Fairly often people say to me "I am afraid to give any feedback anymore" or "Our employees cannot take feedback - they don't want it!".
While it may feel like one or both of those statements is what you are thinking or living, those statements are polarizing, and they will not advance relationships and/or businesses.
Instead of thinking about the negative side of feedback, please think about the positive side of it, and how feedback delivered properly, and therefore, received well, can build self-esteem.
We often talk about, focus on, and encourage/demand self-confidence, yet self-confidence is circumstantial, where self-esteem is at someone's core. For example, I have high self-esteem, belief in my ability to understand, present well, learn, and grow. That does not go away. I have high self-confidence in speaking, coaching, golfing, and hosting events because, in those environments, I have the exposure, the experience, and the expertise that provide me with many ways to contribute.
The realities related to self-esteem and self-confidence are many, and two of them are that self-esteem is something we can coach to about a person, and self-confidence is gained by layering it on circumstantially, specifically, on top of self-esteem. So, giving feedback is key to raising self-esteem, and eventually, self-confidence for most people.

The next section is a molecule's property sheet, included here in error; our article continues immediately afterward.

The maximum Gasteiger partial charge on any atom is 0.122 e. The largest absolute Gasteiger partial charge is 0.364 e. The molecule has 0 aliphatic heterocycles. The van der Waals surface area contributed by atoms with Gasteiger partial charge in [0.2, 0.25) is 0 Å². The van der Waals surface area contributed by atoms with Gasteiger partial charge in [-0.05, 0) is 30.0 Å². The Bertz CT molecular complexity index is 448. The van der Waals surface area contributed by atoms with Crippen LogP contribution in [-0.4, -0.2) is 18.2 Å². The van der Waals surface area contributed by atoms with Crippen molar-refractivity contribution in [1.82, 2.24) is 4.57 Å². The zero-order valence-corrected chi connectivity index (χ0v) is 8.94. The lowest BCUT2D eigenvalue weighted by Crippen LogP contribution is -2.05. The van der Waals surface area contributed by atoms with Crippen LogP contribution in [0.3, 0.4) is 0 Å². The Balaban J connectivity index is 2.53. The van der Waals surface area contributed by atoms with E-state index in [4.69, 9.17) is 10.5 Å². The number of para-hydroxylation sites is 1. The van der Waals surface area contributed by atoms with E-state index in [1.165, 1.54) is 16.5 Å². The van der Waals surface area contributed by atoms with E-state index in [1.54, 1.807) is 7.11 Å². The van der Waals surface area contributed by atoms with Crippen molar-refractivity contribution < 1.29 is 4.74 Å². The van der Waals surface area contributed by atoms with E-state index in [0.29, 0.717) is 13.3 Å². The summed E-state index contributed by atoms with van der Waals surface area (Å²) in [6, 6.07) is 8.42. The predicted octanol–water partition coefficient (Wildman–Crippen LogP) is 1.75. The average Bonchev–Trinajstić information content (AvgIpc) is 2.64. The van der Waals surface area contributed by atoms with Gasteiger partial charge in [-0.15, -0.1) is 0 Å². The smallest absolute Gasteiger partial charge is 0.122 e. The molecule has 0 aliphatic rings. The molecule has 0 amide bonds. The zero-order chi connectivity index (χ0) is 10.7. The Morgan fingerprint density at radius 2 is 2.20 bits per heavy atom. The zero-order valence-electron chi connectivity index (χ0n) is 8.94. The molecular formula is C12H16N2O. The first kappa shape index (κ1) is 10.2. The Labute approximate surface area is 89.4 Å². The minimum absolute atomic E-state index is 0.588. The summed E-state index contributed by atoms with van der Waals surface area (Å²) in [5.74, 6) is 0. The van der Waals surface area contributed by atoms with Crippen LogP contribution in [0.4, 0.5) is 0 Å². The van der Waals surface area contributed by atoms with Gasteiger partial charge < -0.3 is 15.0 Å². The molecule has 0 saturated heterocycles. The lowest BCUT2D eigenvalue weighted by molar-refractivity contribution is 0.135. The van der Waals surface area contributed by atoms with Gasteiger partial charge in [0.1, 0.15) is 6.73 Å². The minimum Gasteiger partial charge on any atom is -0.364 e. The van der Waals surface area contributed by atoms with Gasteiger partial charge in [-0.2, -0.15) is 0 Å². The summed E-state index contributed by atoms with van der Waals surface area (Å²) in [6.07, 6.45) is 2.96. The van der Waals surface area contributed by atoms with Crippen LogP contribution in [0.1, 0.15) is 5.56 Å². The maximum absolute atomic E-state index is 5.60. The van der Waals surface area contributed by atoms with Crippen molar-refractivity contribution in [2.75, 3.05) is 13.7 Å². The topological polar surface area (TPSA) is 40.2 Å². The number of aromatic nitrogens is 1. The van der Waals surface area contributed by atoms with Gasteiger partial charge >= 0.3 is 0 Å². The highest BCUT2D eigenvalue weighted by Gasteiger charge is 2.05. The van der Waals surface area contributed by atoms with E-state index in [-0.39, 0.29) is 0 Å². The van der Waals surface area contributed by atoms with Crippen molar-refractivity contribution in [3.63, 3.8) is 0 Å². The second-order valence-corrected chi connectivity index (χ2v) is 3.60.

An approach to providing feedback to build self-esteem is to follow these steps/approaches:
1) Be clear that your idea-sharing is feedback to move forward.
2) Share that your ideas are coaching, not criticism.
3) Ensure that feedback is a loop and not only 1-way.
4) Ask and respect how each person with whom you are engaging prefers feedback: in writing, in-person, immediately, at scheduled times.
5) Learn the type of coaching each person seeks: written to understand on their own, shown & left to their own ways to practice, shown, then they do it, or working on it collaboratively start-to-finish.
6) State a goal for a coaching and/or feedback session with the person receiving the coaching and/or feedback.
7) Importantly, close out the session by asking and hearing how the person feels, thinks, and wants to move forward.
This type of feedback is the way to build self-esteem for the person, which then can be a foundation for building self-confidence in situations and in areas of experience. And, when we focus on self-esteem, the whole person is included, and that is what/who we bring to each relationship and work assignment, after all!